5 Mistakes That Web Developers Should Avoid
Whether they’re creating accessible, appealing, UX or ensuring proper web performance and stability, developers face the daily task of coding, building and maintaining a functioning web experience.
While these are all the normal, expected, roles and challenges that come with the job itself, there are some unexpected ways that developers can trip up and be forced to put out more brush fires than needed in the process.
From both personal experience and generally speaking, here are five mistakes that would be best to avoid when it comes to web development:
1) Not coding for scalability
One of the mistakes I’ve repeatedly seen is limiting the solution only to the problem stated by the initial scope of work without realizing the potential for the project to become bigger. Keep in mind that your solution may need to scale for more users or handle more tasks.
2) Not considering virtual machine (VM) environments for development
In the past, I’ve used my own MAMP stack when developing locally. This caused several issues. The first being that my environment did not reflect the same environment as the production server. Secondly, other developers working on the project had differing local environments. Last but not least, updates to my OS always blew out my local environment settings. This caused hours of having to rebuild my local server environment, whereas VM solutions are independent of your OS environment and tend not become affected by OS updates.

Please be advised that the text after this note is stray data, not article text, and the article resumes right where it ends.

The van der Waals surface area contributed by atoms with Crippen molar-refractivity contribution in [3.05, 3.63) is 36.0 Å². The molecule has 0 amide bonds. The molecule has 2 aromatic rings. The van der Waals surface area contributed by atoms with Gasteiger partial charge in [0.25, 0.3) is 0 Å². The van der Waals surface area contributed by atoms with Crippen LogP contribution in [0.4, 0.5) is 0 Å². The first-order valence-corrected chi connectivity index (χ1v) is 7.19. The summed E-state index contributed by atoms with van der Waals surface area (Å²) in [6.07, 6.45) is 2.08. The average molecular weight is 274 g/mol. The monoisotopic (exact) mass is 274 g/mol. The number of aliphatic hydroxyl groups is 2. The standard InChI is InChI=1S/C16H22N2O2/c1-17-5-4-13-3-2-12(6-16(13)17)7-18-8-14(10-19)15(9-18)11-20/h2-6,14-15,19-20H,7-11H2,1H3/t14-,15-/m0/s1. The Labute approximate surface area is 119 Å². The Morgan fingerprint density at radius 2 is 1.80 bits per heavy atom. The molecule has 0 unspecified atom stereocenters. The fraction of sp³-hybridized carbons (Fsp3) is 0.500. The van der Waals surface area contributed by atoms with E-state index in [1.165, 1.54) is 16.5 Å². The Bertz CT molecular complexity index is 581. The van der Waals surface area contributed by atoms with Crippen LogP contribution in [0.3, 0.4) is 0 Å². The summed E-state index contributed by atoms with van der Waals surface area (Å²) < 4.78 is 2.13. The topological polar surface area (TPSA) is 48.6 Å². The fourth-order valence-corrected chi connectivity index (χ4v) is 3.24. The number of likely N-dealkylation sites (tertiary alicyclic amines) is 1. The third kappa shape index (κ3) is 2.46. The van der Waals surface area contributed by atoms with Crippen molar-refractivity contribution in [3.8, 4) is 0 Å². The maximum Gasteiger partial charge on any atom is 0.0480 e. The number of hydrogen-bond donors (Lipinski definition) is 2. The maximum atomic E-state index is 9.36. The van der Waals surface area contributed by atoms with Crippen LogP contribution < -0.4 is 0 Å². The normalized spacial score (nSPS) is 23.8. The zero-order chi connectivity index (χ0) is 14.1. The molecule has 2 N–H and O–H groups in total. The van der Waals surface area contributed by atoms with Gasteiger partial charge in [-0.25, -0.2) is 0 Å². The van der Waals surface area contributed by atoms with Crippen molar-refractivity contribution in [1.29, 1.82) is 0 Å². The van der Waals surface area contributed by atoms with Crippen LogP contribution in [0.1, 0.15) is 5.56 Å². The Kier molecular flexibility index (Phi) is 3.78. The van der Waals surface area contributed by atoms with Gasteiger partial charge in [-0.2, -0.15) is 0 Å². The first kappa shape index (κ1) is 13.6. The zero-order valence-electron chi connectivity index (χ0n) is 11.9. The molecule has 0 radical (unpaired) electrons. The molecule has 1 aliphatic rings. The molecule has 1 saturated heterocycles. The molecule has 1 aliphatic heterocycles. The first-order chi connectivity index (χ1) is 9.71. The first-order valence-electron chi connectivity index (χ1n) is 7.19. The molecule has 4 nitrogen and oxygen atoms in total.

3) Not being open to collaboration
It’s easy to silo yourself in your office. Developers are often introverts and feel more comfortable solving problems alone. However, collaborating with other developers and/or even designers can help facilitate solutions to problems that otherwise might take longer to figure out.
4) Not getting alignment with the client
As a developer, your worst nightmare can be showing the client a finished product that completely misses the mark on their problem. One of the great strengths of our agency, The1stMovement, is the ability to run design sprints with the client; involving not only the designer, but the developer as well. Taking the time to understand what the client wants goes a long way into saving time in the future.
5) Scope/requirement creep
The client may ask for something, it may seem like an easy task, but further down the road you begin to see a whole list of issues that may take days to resolve. Even if the request does not come with unforeseen issues, the project could be severely hampered by numerous requests.
Whatever pitfalls you may encounter (but hopefully avoid), web development will still play an important role in the future as digital experiences evolve on desktop and mobile. The only true skill necessary to master the craft is passion. Most passionate developers I meet try to understand technologies that are outside their wheelhouse, and generally seek new frameworks, even if those frameworks eventually become unsupported. Languages and frameworks will come and go, but a developer’s drive to seek out and understand new technologies will be the only skill necessary to move forward.
This article was originally published on Website Magazine